Notes

First Drafts, Conversations, Stories in Progress

Stories of Intraracial Prejudice
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Readers discuss the slights they’ve experienced within racial and ethnic groups, rather than between them. (For a complementary series, see “Your Stories of Racism” compiled here.) If you have your own perspective to share, please send us a note: hello@theatlantic.com.

Show 3 Newer Notes

Throwing Shadism

A reader in New Orleans responds to the reader who started this whole conversation:

I feel that Allene is conflating two things I’d consider separate. One thing she describes is shadism/colorism, where Black people will judge other Black people based on their relative skin tone, hair texture, nose and lip shape. As a lighter-skinned, loose-curled, Creole Black person, I once met a Black woman who was genuinely astounded that I not only found women darker than me attractive, but that I’d be comfortable introducing a dark-skinned girlfriend to my family. And there are some dark-skinned Black people who reactively resent lighter Black people in return (as you might too, if people who were themselves brown skinned refused to date you because you were only a few shades darker). This same colorist mentality is what leads some Black people to be called “Oreos” for “acting White” (although you also see festivals like Afropunk celebrating “alternative” Black styles.)

AFRO OF THE DAY #1260 pictured: @kiki_kyanamarie #afro #natural #black #hair

A photo posted by AFROPUNK (@afropunk) on

The other thing Allene describe is activists demanding that Black people put Blackness at the forefront of their identity and a very specific interpretation of Blackness at that.

From a reader who grew up in Lansing, Michigan, and went to college in Minneapolis:

My name is Jareesa, and I’d like to respond to the reader letter from Allene on racism in the Black community. As a Black American woman, I don’t share her views at all. I think she’s misguided in her assertion that Black people require others to be Black first, and to conform to a specific form of Blackness in order to be accepted. It’s been my experience that White America—not my fellow Black people—has foisted a caricature of Blackness on me.

Growing up, I was a nerdy kid with glasses who loved to read and was into science—an existence that was foreign to my White classmates, teachers, and their parents. I lived in a racially diverse area, went to racially diverse schools, and did lots of activities—engineering clubs, the Quiz Bowl team, theater club, Japanese club, and more. I wasn’t required to join any of the “Black” clubs, but I did so because I needed that community. I needed to be in spaces where I didn’t have stereotypical judgments from non-Black people, where I could just be myself, and where I never felt that I had to conform to some “standard of Blackness,” whatever that is.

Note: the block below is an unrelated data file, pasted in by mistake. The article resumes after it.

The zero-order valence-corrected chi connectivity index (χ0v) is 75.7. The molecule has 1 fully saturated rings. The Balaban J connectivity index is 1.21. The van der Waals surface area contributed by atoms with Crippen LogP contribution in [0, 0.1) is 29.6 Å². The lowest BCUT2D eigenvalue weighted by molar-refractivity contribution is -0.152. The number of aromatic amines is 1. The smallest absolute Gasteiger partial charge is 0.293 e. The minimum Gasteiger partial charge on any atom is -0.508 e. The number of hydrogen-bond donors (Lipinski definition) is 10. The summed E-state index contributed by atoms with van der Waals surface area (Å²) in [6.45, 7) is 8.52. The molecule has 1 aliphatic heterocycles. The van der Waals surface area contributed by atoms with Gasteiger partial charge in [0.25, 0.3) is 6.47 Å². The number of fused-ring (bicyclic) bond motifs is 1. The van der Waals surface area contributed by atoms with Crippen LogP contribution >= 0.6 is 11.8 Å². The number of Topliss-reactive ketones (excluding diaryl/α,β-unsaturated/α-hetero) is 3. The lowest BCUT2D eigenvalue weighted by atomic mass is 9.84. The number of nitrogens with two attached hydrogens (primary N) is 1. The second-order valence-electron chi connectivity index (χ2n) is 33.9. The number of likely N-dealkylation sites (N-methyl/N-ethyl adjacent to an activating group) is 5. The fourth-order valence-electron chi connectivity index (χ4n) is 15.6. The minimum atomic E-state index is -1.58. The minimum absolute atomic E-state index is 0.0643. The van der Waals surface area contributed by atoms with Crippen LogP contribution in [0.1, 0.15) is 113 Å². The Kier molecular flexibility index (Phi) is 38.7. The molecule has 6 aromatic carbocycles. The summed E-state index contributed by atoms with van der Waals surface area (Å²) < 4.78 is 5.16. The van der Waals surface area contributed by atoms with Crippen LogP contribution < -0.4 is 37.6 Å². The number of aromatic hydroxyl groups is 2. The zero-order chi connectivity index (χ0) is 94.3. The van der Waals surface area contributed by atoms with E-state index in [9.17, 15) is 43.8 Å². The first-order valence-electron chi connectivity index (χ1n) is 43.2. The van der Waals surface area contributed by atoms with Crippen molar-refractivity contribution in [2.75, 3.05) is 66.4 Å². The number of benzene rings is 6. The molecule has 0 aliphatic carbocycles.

Throughout K-12, my intelligence was questioned, especially when I expressed a desire for a career in engineering. White people were just amazed at how “articulate and well read” I was (and that continues even now, as an adult). I had White people assume I grew up in a single-parent home (I didn’t), or that I had a child in high school (I didn’t), or that I was really good at sports (I wasn’t).

In college, as one of the two Black women in the chemistry program at my state university, I was told by a classmate that I was only there because of affirmative action. Most of my other classmates simply viewed me as some kind of anomaly, as if I had three heads. And so I found sanctuary in the Black Student Union and my school’s chapter of the National Society of Black Engineers—places where I found acceptance, kindred spirits, and people who could relate to the things I was going through.

Sure, I’ve gotten comments about “talking White” from other Black people, but those comments were nowhere near as hurtful as the comments I’ve received from White people in my life. My Black life has been dominated by love and acceptance from other Black people, and acceptance for all of me.

An African American reader, Allene, wants to start a conversation about the “misconceptions about being black in America.” (She also highlights the trailer for a documentary on shadism, Dark Girls, seen above.) Allene writes:

I understand that you all are busy—very busy—with the convention this week, but I have to share with you a very different aspect of being black in America today.

Racism is a thing regardless of how the media handles or mishandles the relationship or the non-existence of a relationship between black and white Americans. So, for the sake of establishing a common ground, let’s accept that racism is a thing.

There is another, rarely examined aspect of what it means to be black in America. Modern-day black activists (hell, a whole lot of black folks in general), require other black people to be BLACK first—that is, to tote around on their bent backs and black shoulders the eons of tortured black history as if that history is a current-day reality while denying who they are as individuals.

Black people desire equal rights, to be sure, but when young black people go to racially-mixed high schools and colleges, exactly why are all black students required to only support black student organizations? Why do some of these same, educated, young black people deny other young black people from the human activity of just being a human being? The worst of this aspect of being a black college student in America is the judgement that happens in those organizations. “You ain’t black enough; why you got pretty hair—your momma or daddy white?"

For the life of me, I cannot understand how black people are so quick to recognize racism as directed towards them from whites, Latinos, Asians, et al, and miss the very real racism that exists within our race from one another.